When you start looking at conifers it is important to look at how needles are arranged.
If needles are single (not in groups) the next question is how they are attached.
There are five distinct types of needle attachment:
On a short brown peg. This is typical for Spruces (Picea). When the needles are shed the shoot is very rough
With a sucker-cup. This is typical for Firs (Abies). When the needles are shed the scars are depressed and the shoot feels smooth
Needles are decurrent – running down onto the shoot. This is typical for Yews (Taxus)
Needles have a green petiole parallel to the shoot and a very short brown peg. This is typical for Hemlocks (Tsuga)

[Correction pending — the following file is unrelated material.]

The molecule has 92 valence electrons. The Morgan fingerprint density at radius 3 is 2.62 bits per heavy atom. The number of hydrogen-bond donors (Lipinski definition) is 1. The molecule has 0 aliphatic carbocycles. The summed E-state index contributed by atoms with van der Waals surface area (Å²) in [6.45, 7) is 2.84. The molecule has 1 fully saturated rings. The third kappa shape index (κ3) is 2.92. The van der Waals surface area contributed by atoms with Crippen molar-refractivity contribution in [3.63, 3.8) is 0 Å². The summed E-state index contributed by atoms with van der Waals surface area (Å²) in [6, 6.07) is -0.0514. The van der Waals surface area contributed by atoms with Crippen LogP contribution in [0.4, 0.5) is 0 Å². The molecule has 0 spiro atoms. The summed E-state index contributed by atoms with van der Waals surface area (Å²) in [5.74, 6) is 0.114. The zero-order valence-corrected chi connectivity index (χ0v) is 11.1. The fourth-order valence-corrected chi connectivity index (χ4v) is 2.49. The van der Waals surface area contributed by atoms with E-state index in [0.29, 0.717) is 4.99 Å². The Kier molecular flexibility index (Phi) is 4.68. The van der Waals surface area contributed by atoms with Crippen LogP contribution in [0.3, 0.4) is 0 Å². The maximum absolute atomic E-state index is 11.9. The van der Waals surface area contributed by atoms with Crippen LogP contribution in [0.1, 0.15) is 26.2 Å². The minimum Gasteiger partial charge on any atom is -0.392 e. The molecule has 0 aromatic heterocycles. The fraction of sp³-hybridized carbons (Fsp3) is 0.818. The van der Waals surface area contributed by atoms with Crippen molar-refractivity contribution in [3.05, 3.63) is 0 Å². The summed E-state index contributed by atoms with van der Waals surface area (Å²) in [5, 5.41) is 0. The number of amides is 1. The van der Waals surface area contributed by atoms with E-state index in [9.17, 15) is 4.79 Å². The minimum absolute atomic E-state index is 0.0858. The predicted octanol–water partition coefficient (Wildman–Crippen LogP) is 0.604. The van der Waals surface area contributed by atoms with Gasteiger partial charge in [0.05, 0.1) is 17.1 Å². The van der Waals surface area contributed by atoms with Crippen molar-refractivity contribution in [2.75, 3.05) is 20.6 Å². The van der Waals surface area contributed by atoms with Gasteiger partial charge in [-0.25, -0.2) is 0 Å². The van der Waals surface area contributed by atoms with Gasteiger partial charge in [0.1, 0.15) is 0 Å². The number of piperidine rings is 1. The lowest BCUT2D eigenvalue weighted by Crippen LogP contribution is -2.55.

Needles are attached with a sucker-cup, but the scar is raised. When the needles are shed the shoot is ‘a bit’ rough. This is typical
for Douglas Firs (Pseudotsuga)
Take extra care with Douglas Firs – superficially, shoots resemble Norway Spruce, but the absence of pegs and conical buds give it away.
Finding a cone with 3-toothed bracts is helpful.
A short article on identification of conifers with spirally arranged needles was published
in British Naturalists’ Association’s journal Country-Side following a BNA Herts Branch meeting in January 2020.
More information about the article